Design and plan for problems


It is traditionally known as Murphy's Law; if something could go wrong, it will go wrong.  

The inference from knowledge of this is to imagine what could go wrong, then plan to deal with that.  And here's where O.R. has a role to play.  Help people to make decisions, help them to evaluate strategies, help them to design better systems, and then help them to build protection around these pieces of advice.  This could be ways to prevent problems, or design ways to deal with them if they happen.

I was reminded of this essential lesson in a few ways over the last few days.  Tim Harford, writing for the Financial Times and the "i" newspaper, had a column "The power of negative thinking ", subtitled "Government could learn from city design about planning for the future ". He opened with the design of road signs which are increasingly being mounted on slip bases so that the uprights break away easily if hit by a vehicle.  If something could go wrong... then you don't want the accident to be made worse by entanglement with street furniture.

The subtitle refers to the U.K.  government's serious difficulties with test and trace for Covid-19, which failed many people because it used a database in Excel.  Never, never, never use Excel for a database!  And this was a critical set of data.  

As the article reports:  nobody with relevant expertise had been invited to consider the failure modes of the system.  No one asked if Murphy had tested the system.

Earlier this year, Tina and I bought a cycle carrier for the car.  Because Tina rides an electric bike, we needed a carrier that was able to support the extra weight of her cycle, so we had a towbar fitted and the carrier fits onto it.  We chose a towbar that could be removed, thinking that we would remove it in the winter when we wouldn't be taking the bikes out for the day.  What is wrong with this idea?  

Yesterday, we discovered.  Tina's bike had a puncture, six miles away from home, and on a cycle route, away from a public road.  That's a long way to push the bike.  On the spot repair is quite difficult, and it is advised that repairs are done by a cycle mechanic.  So, yours truly rode those six miles, lifted the carrier onto the towbar and came to meet Tina who had walked nearly three miles.  The weather wasn't very good, and I needed to change clothes when I got home because of the rain, and my top layer of waterproofs was in Tina's pannier.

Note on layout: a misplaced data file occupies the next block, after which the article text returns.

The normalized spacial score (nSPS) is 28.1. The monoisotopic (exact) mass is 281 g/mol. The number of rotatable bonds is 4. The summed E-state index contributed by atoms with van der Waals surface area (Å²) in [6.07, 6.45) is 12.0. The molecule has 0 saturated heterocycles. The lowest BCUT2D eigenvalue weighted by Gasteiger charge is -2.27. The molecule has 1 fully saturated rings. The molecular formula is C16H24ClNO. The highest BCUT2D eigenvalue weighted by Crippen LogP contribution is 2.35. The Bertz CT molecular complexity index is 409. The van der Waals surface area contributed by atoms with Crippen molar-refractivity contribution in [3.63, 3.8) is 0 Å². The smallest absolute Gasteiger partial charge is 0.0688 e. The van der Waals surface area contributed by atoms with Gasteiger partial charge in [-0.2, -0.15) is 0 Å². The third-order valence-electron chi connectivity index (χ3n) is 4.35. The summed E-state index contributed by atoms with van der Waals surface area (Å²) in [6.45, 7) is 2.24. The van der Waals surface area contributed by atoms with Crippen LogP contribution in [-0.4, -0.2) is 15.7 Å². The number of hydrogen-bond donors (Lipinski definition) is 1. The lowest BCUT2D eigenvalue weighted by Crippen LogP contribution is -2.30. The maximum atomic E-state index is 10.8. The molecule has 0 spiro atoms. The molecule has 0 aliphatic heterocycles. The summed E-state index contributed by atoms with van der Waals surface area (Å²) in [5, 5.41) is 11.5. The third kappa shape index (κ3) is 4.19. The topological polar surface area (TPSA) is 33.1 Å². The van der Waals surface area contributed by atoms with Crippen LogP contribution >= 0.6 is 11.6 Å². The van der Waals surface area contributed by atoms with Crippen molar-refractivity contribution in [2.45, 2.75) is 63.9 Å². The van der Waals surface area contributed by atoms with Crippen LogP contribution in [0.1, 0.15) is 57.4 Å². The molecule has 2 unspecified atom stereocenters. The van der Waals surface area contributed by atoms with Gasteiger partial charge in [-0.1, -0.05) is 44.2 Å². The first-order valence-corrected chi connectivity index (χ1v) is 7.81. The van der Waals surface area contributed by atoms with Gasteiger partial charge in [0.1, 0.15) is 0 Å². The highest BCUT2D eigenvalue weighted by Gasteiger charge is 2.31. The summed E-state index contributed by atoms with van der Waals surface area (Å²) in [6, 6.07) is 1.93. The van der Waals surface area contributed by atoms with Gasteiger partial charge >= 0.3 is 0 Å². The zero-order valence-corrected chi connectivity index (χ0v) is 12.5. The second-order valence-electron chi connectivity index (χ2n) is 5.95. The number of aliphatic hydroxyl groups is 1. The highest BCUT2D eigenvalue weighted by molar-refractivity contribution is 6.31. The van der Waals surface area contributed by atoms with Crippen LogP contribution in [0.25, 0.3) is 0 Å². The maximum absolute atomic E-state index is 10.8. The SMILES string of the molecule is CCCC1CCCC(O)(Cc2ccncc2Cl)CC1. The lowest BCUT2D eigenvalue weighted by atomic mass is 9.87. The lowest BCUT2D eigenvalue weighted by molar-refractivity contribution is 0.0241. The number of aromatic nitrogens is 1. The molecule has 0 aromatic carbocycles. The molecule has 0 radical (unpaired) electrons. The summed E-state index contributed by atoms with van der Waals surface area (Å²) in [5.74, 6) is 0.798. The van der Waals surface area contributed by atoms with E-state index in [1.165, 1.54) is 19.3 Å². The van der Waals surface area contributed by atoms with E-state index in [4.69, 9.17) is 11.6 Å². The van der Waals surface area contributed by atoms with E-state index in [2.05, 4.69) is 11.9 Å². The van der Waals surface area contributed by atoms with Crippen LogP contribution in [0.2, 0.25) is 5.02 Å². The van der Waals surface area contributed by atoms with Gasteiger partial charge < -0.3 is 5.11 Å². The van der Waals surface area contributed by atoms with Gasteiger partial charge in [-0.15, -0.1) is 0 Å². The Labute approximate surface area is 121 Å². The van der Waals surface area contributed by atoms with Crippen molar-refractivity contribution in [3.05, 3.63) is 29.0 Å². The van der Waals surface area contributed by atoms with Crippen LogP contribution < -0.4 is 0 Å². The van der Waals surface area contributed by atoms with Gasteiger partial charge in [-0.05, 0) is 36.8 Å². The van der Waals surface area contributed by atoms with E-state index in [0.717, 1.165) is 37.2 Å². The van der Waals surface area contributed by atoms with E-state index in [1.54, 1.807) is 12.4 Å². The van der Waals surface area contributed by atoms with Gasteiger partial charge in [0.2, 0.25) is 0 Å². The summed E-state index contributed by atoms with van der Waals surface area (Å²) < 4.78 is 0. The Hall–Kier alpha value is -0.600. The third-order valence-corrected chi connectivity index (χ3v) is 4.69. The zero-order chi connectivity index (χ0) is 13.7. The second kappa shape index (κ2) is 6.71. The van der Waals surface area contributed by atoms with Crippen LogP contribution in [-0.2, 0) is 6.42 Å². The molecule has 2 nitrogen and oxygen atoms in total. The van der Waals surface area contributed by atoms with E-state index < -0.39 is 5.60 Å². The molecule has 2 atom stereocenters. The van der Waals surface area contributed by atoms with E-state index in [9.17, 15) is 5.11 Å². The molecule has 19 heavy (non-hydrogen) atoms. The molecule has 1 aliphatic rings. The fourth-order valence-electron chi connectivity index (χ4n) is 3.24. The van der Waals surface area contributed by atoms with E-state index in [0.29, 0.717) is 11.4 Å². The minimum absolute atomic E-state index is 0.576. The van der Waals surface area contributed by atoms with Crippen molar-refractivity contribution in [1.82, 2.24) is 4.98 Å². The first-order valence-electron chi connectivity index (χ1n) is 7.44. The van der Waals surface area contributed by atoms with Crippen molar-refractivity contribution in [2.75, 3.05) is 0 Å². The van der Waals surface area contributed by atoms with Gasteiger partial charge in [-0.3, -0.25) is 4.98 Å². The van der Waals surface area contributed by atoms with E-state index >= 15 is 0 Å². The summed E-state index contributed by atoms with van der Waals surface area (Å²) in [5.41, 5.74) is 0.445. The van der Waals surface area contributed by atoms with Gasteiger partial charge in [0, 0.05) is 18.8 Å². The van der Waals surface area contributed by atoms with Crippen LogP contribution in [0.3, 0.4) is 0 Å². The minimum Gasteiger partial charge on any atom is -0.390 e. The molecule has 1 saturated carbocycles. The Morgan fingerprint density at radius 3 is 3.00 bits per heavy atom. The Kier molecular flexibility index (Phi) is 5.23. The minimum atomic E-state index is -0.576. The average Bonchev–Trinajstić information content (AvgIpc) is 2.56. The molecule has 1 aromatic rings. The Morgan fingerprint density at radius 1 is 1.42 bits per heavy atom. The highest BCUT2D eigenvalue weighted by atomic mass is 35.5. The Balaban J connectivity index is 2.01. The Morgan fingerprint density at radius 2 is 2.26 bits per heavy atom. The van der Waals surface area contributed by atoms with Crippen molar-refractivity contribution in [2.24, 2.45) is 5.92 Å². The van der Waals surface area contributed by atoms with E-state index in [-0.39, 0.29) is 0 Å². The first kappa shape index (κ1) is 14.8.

What can go wrong?  Punctures.  Bad weather.  Remoteness.  

Our response.  The towbar stays in place all the time.  If Tina has a puncture, yesterday's scheme works.  If I have a puncture, my bike will fit in the rear of the car so Tina can rescue me.  If the weather is dubious, we each have a pannier with our own waterproofs.   If need be, take a map.

And last week, another "What can go wrong?" experience.  Our wisteria hangs from a rope swag.  The climber traps water, which rots the rope.  After twenty years, the second rope rotted in rather less time than the first.  Now the wisteria is established, it is more inclined to trap water in the rope, and is heavier.  A third rope is needed.  We know what can go wrong.  So we react accordingly.  The new rope has synthetic fibers, which won't rot so quickly.  And, like most garden structures, we know that the wooden uprights will fail eventually.  But we also know that they won't be hit by a vehicle!


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